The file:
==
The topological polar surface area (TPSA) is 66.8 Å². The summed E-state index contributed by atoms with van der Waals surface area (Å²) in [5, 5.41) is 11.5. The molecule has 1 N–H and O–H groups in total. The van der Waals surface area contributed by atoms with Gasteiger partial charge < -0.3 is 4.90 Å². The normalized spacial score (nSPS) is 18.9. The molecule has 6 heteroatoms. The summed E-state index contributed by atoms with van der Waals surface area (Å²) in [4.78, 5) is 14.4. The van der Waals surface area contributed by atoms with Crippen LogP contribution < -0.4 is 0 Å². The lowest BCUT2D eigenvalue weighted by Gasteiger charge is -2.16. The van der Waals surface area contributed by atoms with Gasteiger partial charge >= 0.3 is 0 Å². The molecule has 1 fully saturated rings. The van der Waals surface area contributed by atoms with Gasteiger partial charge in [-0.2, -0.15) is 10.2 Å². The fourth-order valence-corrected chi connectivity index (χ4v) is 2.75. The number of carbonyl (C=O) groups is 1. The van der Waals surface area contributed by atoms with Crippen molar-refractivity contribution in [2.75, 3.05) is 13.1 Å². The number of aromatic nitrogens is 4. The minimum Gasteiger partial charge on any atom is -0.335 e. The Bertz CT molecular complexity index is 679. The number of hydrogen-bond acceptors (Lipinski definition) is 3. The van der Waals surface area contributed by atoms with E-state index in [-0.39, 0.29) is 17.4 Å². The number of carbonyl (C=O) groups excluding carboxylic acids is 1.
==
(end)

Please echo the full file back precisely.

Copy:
The topological polar surface area (TPSA) is 66.8 Å². The summed E-state index contributed by atoms with van der Waals surface area (Å²) in [5, 5.41) is 11.5. The molecule has 1 N–H and O–H groups in total. The van der Waals surface area contributed by atoms with Gasteiger partial charge < -0.3 is 4.90 Å². The normalized spacial score (nSPS) is 18.9. The molecule has 6 heteroatoms. The summed E-state index contributed by atoms with van der Waals surface area (Å²) in [4.78, 5) is 14.4. The van der Waals surface area contributed by atoms with Crippen LogP contribution < -0.4 is 0 Å². The lowest BCUT2D eigenvalue weighted by Gasteiger charge is -2.16. The van der Waals surface area contributed by atoms with Gasteiger partial charge >= 0.3 is 0 Å². The molecule has 1 fully saturated rings. The van der Waals surface area contributed by atoms with Gasteiger partial charge in [-0.2, -0.15) is 10.2 Å². The fourth-order valence-corrected chi connectivity index (χ4v) is 2.75. The number of carbonyl (C=O) groups is 1. The van der Waals surface area contributed by atoms with Crippen molar-refractivity contribution in [2.75, 3.05) is 13.1 Å². The number of aromatic nitrogens is 4. The minimum Gasteiger partial charge on any atom is -0.335 e. The Bertz CT molecular complexity index is 679. The number of hydrogen-bond acceptors (Lipinski definition) is 3. The van der Waals surface area contributed by atoms with E-state index in [-0.39, 0.29) is 17.4 Å². The number of carbonyl (C=O) groups excluding carboxylic acids is 1.